• A decoded image decoded and down-sampled by the video decoder 204 is read out from the external memory 108 b and displayed on a monitor by the video output unit 111 a. The video output unit 111 a performs up-sampling or down-sampling to obtain a required resolution, and outputs the video data in synchronization with the audio signal. The decoded image is obtained by adding coded high order transform coefficients as watermarks to a low resolution decoded image without producing distortion therein. Thus, the minimum requirements for the video output unit 111 a are general up-sampling and down-sampling functions only. The video output unit 111 may perform processing for enhancing image quality and IP (Interlace-Progressive) converting processing, in addition to the up-sampling and down-sampling processing.
  • In this Embodiment as in Embodiments 2 and 3, the video decoder 204 codes at least one high order transform coefficient discarded in the down-sampling process and embeds the at least one high order transform coefficient in a down-sampled decoded image in order to minimize drift errors in the down-sampled decoded image. This embedment is to embed information using digital watermarking, and thus does not produce any distortion in the down-sampled decoded image. Accordingly, this Embodiment does not require any complicated processing for displaying the down-sampled decoded image on the monitor. In short, it is only necessary that the video output unit 111 a have simple up-sampling and down-sampling functions.
  • (Variation)
  • Here, a Variation of Embodiment 5 is described. The video output unit of a system LSI according to this Variation has a feature of executing extracting and up-sampling processing and embedding and down-sampling processing, as in the video output unit 111 b in Embodiment 4.
  • FIG. 23 is a structural diagram showing a structure of the system LSI according to this Variation.
  • A system LSI 200 b according to this Variation includes a video output unit 111 d instead of the video output unit 111 a. This video output unit 111 d outputs an audio signal as performed by the video output unit 111 a, and executes the same processing as the processing performed by the video output unit 111 b in Embodiment 4. Stated differently, the video output unit 111 d executes extracting and up-sampling processing on a down-sampled image stored in the external memory 108 b as a reference image when reading out the down-sampled image via the memory controller 108 a. The video output unit 111 d performs embedding and down-sampling processing on an image on which video output processing has been performed (the processing includes IP converting, resizing, and output format converting processing) when storing the image into the external memory 108 b via the memory controller 108 a.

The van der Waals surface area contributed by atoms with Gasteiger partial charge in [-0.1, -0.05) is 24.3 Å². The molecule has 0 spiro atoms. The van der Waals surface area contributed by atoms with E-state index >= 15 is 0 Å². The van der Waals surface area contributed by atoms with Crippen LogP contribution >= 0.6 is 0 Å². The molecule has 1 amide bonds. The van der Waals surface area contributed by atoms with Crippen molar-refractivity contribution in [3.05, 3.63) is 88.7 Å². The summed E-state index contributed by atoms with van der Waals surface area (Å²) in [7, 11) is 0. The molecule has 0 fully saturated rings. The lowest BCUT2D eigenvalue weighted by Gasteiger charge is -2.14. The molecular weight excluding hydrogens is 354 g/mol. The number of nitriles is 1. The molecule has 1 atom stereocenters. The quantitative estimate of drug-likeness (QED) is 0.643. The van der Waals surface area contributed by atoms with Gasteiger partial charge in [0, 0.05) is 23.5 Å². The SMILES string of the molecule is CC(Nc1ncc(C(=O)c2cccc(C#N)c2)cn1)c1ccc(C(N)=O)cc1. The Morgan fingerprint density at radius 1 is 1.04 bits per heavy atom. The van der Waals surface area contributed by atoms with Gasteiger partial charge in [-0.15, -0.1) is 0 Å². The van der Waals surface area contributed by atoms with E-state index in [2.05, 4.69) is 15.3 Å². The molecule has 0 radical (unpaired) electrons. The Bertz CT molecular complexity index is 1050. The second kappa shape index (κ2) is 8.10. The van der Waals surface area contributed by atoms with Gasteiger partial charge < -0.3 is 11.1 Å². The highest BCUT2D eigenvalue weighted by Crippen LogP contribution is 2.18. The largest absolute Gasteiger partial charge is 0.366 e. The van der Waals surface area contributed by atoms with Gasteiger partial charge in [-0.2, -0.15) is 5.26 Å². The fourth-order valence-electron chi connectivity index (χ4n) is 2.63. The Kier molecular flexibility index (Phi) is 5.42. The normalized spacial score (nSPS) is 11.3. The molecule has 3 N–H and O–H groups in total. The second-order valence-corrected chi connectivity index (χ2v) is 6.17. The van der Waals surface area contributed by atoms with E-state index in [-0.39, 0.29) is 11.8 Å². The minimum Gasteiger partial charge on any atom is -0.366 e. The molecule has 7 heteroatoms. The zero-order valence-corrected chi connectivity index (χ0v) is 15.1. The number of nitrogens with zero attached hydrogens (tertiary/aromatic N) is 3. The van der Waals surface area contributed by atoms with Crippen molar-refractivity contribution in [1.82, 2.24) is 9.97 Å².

• In this way, the system LSI 200 b according to this Variation can provide the same advantageous effect as in Embodiment 4.
  • Embodiment 6
  • This Embodiment in the present invention includes the following various functional blocks: a video buffer having an increased capacity, a preparser which performs reduced DPB sufficiency checks to determine the resolutions of the frames (a full resolution and a reduced resolution), a video decoder capable of decoding each of pictures at a full resolution or a reduced resolution, a reduced-size frame buffer, and a video display subsystem (FIG. 24).
  • The video buffer (Step SP10) has a storage capacity that is larger than that of a conventional decoder and is for providing additional coded video data for look-ahead preparsing of the coded video data (Step SP20) before the actual video decoding is performed in Step SP30. The preparser is started by a DTS, ahead of the actual decoding of the bitstream by a time margin provided by the increased buffer size. The actual decoding of the bitstream is delayed from the DTS by the same time margin provided by the increased video buffer. The preparser (Step SP20) parses the bitstream stored in the Step SP10 to determine the decoding mode of each frame (a full resolution or a reduced resolution) based on the number of reference frames used and the reduced-size buffer capacity. Full resolution decoding is selected whenever possible to avoid unnecessary visual distortion. A picture resolution list is updated accordingly. The coded video data is then provided to the adaptive resolution video decoder in Step SP30 to decode the image data according to the resolutions determined in Step SP20. In Step SP30, the image data are up-converted or down-converted whenever necessary to the required resolutions for the pictures involved in the decoding process. The decoded video image data, which is down-converted if required, is stored in the reduced-size frame buffer in Step SP50. Information containing the resolutions of the decoded pictures (determined in Step SP20) is provided to a video display subsystem in Step SP40 to up-convert the image data if necessary for display purposes.